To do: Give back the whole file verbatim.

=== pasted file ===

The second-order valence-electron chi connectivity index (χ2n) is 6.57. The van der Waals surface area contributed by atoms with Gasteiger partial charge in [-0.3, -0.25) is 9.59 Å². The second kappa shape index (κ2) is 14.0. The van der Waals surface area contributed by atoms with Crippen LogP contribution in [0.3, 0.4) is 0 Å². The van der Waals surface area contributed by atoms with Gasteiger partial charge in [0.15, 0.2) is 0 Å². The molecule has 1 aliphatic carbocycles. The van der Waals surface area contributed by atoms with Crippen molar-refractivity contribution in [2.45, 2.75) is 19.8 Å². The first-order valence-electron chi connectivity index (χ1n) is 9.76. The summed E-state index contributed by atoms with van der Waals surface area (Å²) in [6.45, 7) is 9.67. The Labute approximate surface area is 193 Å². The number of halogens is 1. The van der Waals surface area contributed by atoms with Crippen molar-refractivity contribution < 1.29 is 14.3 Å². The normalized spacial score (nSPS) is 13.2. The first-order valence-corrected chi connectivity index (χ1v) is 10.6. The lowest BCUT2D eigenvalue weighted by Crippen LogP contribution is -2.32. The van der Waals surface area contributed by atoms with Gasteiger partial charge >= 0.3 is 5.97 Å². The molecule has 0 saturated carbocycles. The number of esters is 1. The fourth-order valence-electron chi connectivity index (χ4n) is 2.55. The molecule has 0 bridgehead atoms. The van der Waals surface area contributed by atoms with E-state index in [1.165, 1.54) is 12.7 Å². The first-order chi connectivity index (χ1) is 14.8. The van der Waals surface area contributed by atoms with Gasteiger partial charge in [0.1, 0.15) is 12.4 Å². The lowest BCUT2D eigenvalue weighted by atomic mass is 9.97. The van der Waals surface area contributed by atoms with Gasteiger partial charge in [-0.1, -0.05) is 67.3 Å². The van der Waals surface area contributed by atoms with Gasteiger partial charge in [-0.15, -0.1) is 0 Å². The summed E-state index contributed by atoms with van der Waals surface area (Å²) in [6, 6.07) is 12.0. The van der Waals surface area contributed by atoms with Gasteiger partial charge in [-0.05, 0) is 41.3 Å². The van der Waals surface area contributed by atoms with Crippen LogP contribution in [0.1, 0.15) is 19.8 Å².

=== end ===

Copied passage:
The second-order valence-electron chi connectivity index (χ2n) is 6.57. The van der Waals surface area contributed by atoms with Gasteiger partial charge in [-0.3, -0.25) is 9.59 Å². The second kappa shape index (κ2) is 14.0. The van der Waals surface area contributed by atoms with Crippen LogP contribution in [0.3, 0.4) is 0 Å². The van der Waals surface area contributed by atoms with Gasteiger partial charge in [0.15, 0.2) is 0 Å². The molecule has 1 aliphatic carbocycles. The van der Waals surface area contributed by atoms with Crippen molar-refractivity contribution in [2.45, 2.75) is 19.8 Å². The first-order valence-electron chi connectivity index (χ1n) is 9.76. The summed E-state index contributed by atoms with van der Waals surface area (Å²) in [6.45, 7) is 9.67. The Labute approximate surface area is 193 Å². The number of halogens is 1. The van der Waals surface area contributed by atoms with Crippen molar-refractivity contribution < 1.29 is 14.3 Å². The normalized spacial score (nSPS) is 13.2. The first-order valence-corrected chi connectivity index (χ1v) is 10.6. The lowest BCUT2D eigenvalue weighted by Crippen LogP contribution is -2.32. The van der Waals surface area contributed by atoms with Gasteiger partial charge >= 0.3 is 5.97 Å². The molecule has 0 saturated carbocycles. The number of esters is 1. The fourth-order valence-electron chi connectivity index (χ4n) is 2.55. The molecule has 0 bridgehead atoms. The van der Waals surface area contributed by atoms with E-state index in [1.165, 1.54) is 12.7 Å². The first-order chi connectivity index (χ1) is 14.8. The van der Waals surface area contributed by atoms with Gasteiger partial charge in [0.1, 0.15) is 12.4 Å². The lowest BCUT2D eigenvalue weighted by atomic mass is 9.97. The van der Waals surface area contributed by atoms with Gasteiger partial charge in [-0.1, -0.05) is 67.3 Å². The van der Waals surface area contributed by atoms with Gasteiger partial charge in [-0.15, -0.1) is 0 Å². The summed E-state index contributed by atoms with van der Waals surface area (Å²) in [6, 6.07) is 12.0. The van der Waals surface area contributed by atoms with Gasteiger partial charge in [-0.05, 0) is 41.3 Å². The van der Waals surface area contributed by atoms with Crippen LogP contribution in [0.1, 0.15) is 19.8 Å².